Surprisingly, tarps can keep you as dry as a tent, even through persistently wet weather, due to the superior ventilation. Unlike a tent, if is safe to cook under a tarp because of the impossibility of fumes building up and the ease of exit should there be a mishap. Again good ventilation of a tarp means that cooking moisture does not end up running down the walls.
How to Pitch a Tarp
There are many ways of pitching your tarp depending on the weather conditions and your objective, ie are you just taking a short break from the rain or sun, or setting up camp for the night or longer. Here are some basic suggestions:
- between two trees
- between two trekking poles
- between a tree and a hiking pole
- using an upturned bike as an anchor
- using found sticks as poles – if only thin or short ones are available, try lashing them together
- as a lean-to using two trees or sticks or poles [in wet weather it is worth rem bering that any configuration without a ridge is more likely to hold rain]
- The base of bushes can serve as good anchor points for guys as can tree roots and rocks, particularly flat ones that tend to be more stable under tension.
After pitching the tarp spend a minute under it removing any stones and thorns. Leave anything like leaves and pine needles in place to act as insulation and additional mattress. Heather and thick grass make good padding.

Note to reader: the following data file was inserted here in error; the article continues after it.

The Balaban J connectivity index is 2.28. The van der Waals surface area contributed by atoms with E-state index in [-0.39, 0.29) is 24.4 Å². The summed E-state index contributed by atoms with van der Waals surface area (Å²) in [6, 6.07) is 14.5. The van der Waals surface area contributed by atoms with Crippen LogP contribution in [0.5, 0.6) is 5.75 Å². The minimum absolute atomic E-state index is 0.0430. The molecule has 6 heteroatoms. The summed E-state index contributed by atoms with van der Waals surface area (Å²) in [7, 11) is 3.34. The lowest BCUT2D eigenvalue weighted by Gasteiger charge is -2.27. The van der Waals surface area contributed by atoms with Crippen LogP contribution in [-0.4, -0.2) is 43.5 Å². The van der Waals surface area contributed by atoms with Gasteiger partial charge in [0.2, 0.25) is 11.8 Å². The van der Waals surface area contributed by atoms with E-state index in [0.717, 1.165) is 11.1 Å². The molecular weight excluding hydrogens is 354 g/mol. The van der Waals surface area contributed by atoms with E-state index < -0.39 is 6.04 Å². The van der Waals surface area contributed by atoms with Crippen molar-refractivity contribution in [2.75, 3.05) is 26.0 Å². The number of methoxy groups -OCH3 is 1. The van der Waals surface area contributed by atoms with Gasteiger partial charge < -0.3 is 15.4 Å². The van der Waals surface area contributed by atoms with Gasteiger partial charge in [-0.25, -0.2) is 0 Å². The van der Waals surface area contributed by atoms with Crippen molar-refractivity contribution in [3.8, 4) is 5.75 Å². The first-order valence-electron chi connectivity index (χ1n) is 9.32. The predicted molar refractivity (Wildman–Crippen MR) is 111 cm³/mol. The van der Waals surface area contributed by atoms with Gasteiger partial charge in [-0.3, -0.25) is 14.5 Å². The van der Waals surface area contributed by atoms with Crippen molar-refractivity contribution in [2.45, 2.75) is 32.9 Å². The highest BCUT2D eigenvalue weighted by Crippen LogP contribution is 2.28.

Consider the Weather
When a storm develops and increase in wind speed has an exponential increase in force and stress on the fixed shape and surfaces of a tent, whereas a tarp can be lowered and flattened to reduce forces on it.
In fine weather, pitch your tarp high off the ground for that feeling of really being ‘out there.’
In wet and windy weather
Pitch sideways on to the wind and wide and low with the windward side pegged down on the ground. In storms, rocks, logs, earth or sand can be added to the sides if necessary.
Remember a small breeze lowing through is beneficial as it removes the large amount of moisture given off by your body.
Where to Pitch a Tarp
Generally the old maxim ‘climb high then camp low’ remains true. The valley bottoms, which often contain the authorised camp sites, will get the coldest during the night because of falling cold air collecting there. The peaks and ridges on the other hand are prone to sudden forceful wind and storms so are best avoided unless that is what you are seeking. Somewhere between the two, possibly with some shelter from rocks or trees makes the best choice.
Avoid dished and compacted ground as rain will pool in depressed area and flood them if it cannot drain off. Again many authorised camp sites are dished and compacted by years of use, by people and their vehicles. Camping under dead trees or any branches which look like they could break off under a weight or rain, or a storm is probably not a good idea.